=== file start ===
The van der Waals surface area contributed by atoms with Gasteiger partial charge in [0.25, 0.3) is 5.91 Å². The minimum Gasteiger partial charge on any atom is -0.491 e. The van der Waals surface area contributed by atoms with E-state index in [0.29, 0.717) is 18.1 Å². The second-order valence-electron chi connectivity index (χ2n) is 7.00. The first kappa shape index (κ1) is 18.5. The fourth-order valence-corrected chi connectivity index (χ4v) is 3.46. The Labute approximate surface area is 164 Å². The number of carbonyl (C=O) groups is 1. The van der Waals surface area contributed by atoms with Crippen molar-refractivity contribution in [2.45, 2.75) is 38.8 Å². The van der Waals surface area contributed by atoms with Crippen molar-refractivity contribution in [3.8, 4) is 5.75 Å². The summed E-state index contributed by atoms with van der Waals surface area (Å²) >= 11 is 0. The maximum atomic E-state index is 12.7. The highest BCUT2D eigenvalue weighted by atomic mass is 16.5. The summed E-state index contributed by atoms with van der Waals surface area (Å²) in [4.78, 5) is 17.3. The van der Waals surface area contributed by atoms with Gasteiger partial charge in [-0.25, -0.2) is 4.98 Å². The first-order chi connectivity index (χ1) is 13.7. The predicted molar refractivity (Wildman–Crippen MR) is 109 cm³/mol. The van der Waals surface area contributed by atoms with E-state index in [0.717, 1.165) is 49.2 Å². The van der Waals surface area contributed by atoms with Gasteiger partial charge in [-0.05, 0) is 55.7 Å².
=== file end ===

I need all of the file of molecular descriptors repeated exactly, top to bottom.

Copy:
The van der Waals surface area contributed by atoms with Gasteiger partial charge in [0.25, 0.3) is 5.91 Å². The minimum Gasteiger partial charge on any atom is -0.491 e. The van der Waals surface area contributed by atoms with E-state index in [0.29, 0.717) is 18.1 Å². The second-order valence-electron chi connectivity index (χ2n) is 7.00. The first kappa shape index (κ1) is 18.5. The fourth-order valence-corrected chi connectivity index (χ4v) is 3.46. The Labute approximate surface area is 164 Å². The number of carbonyl (C=O) groups is 1. The van der Waals surface area contributed by atoms with Crippen molar-refractivity contribution in [2.45, 2.75) is 38.8 Å². The van der Waals surface area contributed by atoms with Crippen molar-refractivity contribution in [3.8, 4) is 5.75 Å². The summed E-state index contributed by atoms with van der Waals surface area (Å²) >= 11 is 0. The maximum atomic E-state index is 12.7. The highest BCUT2D eigenvalue weighted by atomic mass is 16.5. The summed E-state index contributed by atoms with van der Waals surface area (Å²) in [4.78, 5) is 17.3. The van der Waals surface area contributed by atoms with Gasteiger partial charge in [-0.25, -0.2) is 4.98 Å². The first-order chi connectivity index (χ1) is 13.7. The predicted molar refractivity (Wildman–Crippen MR) is 109 cm³/mol. The van der Waals surface area contributed by atoms with E-state index in [0.717, 1.165) is 49.2 Å². The van der Waals surface area contributed by atoms with Gasteiger partial charge in [-0.05, 0) is 55.7 Å².